Modern tea towels on historical looms
Textile designer Mariëtte Wolbert has been in the business for thirty years. To celebrate this anniversary she contacted the Weaving Museum (Weverijmuseum) in the village of Geldrop, just outside Eindhoven. Housed in a former textile factory, the museum owns industrial weaving and spinning machines once used by the local textile industry. The project that Wolbert set up with the museum is all about artisanship, research and knowledge exchange. We had a peek behind the scenes.
Mariëtte Wolbert, a specialist in kitchen textiles, teamed up with the Weverijmuseum to develop an exhibition and an educational project for primary school pupils, based on her own work. With the support of a grant from the Design Grant Scheme, she examined the possibility of using the museum’s historical machines to produce a tea towel that meets contemporary criteria. Wolbert performed the research in collaboration with the museum’s volunteers and weavers.
History plays an important role in Wolbert’s research. She inventoried the technical features of the weaving products that were once produced in Geldrop and surroundings, and examined whether it would be possible to substitute the cotton originally used with half-linen, which is less supple and therefore harder to work with. The goal was also to help the Weverijmuseum expand its historical role with a more future-proof strategy, which is important for the museum with a view to its own continued existence and to preserving knowledge. If the machines are no longer used to produce products, then knowledge is no longer passed on and the machines will become obsolete and disappear.
An educational project like this puts a face on an anonymous product.
Working on old industrial weaving machines demands artisanal skills. The Weverijmuseum has these skills in-house, thanks to its volunteers who are often former textile workers from the local area. Working with the machines is strenuous, and it requires a lot of precision to correctly set up the loom. Each adjustment converts into different forces and tensions on the thread, which in turn affects the final result. Despite her thirty years of experience, Wolbert gained extensive technical knowledge from the volunteers. Conversely, the volunteers found it inspiring to be actively involved in the creation of a contemporary product. Wolbert was also supported in developing her product by another museum, the Bussemakershuis, dedicated to the textile industry in the province of Twente with a vast amount of knowledge about linen. Through a design competition held among primary school pupils, the project also introduced a young generation to the artisanal craft of textile design.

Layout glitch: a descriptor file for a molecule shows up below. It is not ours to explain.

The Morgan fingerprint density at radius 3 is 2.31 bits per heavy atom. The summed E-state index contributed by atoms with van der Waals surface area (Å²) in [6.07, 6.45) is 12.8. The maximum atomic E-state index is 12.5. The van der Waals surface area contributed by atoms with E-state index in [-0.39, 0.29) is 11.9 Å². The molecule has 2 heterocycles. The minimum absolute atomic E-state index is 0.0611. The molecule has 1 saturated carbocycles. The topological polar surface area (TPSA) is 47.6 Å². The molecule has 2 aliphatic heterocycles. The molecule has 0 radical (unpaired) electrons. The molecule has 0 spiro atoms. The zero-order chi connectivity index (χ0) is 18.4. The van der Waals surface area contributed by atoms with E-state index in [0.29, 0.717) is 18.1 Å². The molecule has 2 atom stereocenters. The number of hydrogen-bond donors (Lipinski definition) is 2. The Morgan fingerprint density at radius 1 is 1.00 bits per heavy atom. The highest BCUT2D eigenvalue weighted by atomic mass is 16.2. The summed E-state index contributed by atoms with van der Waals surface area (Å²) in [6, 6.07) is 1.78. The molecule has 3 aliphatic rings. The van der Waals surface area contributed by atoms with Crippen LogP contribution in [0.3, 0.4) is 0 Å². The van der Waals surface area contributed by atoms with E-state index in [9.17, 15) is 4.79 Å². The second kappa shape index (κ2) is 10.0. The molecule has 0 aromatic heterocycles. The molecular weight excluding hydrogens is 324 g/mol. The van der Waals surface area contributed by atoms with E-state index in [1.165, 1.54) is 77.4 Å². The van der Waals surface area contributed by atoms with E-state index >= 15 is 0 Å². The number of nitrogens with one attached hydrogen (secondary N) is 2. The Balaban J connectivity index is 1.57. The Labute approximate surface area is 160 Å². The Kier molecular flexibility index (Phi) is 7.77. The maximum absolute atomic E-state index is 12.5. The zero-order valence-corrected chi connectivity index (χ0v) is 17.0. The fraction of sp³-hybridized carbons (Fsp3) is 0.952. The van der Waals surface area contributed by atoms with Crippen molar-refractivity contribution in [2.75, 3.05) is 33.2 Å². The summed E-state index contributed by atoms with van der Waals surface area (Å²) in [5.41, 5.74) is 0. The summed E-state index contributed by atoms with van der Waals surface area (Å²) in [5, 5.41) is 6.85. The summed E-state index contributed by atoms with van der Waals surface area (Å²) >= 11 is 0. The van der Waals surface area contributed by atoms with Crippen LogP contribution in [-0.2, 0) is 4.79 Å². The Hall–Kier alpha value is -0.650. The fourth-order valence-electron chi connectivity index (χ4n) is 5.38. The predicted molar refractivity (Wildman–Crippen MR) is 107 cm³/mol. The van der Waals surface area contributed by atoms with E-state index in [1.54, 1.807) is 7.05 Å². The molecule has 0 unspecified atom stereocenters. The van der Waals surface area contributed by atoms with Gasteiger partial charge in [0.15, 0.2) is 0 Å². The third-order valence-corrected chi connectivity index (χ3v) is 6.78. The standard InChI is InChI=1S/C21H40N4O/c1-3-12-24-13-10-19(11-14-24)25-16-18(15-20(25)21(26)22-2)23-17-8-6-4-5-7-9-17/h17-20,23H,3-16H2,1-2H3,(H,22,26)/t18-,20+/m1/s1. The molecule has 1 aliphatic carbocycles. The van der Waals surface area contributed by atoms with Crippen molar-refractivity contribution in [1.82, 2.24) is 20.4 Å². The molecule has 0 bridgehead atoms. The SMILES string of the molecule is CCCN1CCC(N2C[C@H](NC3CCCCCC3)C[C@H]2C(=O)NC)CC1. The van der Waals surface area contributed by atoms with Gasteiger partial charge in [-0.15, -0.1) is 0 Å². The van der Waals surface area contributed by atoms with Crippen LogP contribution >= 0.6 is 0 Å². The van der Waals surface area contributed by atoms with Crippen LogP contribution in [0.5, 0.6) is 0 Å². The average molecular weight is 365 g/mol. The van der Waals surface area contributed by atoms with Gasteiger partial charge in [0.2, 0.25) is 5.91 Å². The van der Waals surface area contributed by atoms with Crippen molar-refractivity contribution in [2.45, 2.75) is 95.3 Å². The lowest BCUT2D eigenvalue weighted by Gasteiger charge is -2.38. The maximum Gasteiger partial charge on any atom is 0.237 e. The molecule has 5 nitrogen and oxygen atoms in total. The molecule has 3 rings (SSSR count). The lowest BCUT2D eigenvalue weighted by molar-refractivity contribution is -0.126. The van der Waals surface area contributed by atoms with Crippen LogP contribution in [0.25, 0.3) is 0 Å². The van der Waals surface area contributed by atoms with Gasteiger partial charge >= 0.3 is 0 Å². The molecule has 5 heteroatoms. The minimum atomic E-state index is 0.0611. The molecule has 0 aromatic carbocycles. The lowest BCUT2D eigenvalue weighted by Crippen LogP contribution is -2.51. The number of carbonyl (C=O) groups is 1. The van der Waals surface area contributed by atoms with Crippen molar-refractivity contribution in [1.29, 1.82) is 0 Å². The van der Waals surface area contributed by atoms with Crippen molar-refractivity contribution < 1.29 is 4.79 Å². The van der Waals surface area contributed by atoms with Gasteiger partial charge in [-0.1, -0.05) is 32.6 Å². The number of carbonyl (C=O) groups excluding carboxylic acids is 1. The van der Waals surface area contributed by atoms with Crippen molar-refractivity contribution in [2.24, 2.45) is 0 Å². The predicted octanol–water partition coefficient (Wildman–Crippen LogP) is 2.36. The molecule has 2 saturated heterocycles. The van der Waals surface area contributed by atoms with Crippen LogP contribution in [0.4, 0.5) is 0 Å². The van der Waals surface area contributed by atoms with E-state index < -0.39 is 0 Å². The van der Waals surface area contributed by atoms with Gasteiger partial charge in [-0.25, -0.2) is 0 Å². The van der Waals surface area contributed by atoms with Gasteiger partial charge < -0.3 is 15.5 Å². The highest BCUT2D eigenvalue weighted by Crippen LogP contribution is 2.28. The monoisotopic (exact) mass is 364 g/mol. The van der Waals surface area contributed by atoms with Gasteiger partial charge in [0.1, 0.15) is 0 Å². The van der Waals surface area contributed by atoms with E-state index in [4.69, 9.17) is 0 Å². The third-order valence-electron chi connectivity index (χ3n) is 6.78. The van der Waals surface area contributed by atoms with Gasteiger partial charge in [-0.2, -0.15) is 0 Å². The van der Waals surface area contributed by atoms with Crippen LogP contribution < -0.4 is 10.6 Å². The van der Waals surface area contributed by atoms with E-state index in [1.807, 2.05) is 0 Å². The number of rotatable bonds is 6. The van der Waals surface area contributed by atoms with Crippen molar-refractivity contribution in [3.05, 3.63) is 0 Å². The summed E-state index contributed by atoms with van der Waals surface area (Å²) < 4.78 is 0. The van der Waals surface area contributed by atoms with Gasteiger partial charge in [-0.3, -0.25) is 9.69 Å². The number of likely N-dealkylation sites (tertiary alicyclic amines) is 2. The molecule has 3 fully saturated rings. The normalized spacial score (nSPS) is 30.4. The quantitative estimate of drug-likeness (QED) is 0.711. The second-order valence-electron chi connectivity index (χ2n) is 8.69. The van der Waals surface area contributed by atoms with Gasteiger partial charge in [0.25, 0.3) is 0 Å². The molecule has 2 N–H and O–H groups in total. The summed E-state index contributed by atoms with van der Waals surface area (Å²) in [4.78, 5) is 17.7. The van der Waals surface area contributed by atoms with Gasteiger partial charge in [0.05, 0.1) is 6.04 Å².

The research resulted in a half-linen tea towel for glasswork. With its pattern of red and blue stripes, Wolbert aims to convey a message of concern. In her view, an everyday product like a tea towel is very well suited for this purpose, as it serves as a daily reminder of the message. The red and blue stripes represent the ocean’s coral reefs and the colourful algae that inhabit them. The fading colour intensity of the stripes symbolises the bleaching of the coral reefs as a result of climate change.
Under the watchful eye of visitors to the museum, one hundred half-linen tea towels were woven in the Weverijmuseum during the period of the exhibition. With the tea towels, Wolbert created and sells jubilee sets named Koraal. The exhibition drew 3700 visitors over a six-week period, which is a record for the museum. The education project also had a wide reach, so that the museum and the discipline have hopefully enlisted a new group of ambassadors. Over 250 primary school pupils designed a tea towel, and the winning design has been taken into production by the Weverijmuseum. Wolbert is presenting her project during the Dutch Design Week 2023, and a derivative of the exhibition is on display at Atelier Houtwerff at Sectie-C in Eindhoven.
Video: Robbie van Zoggel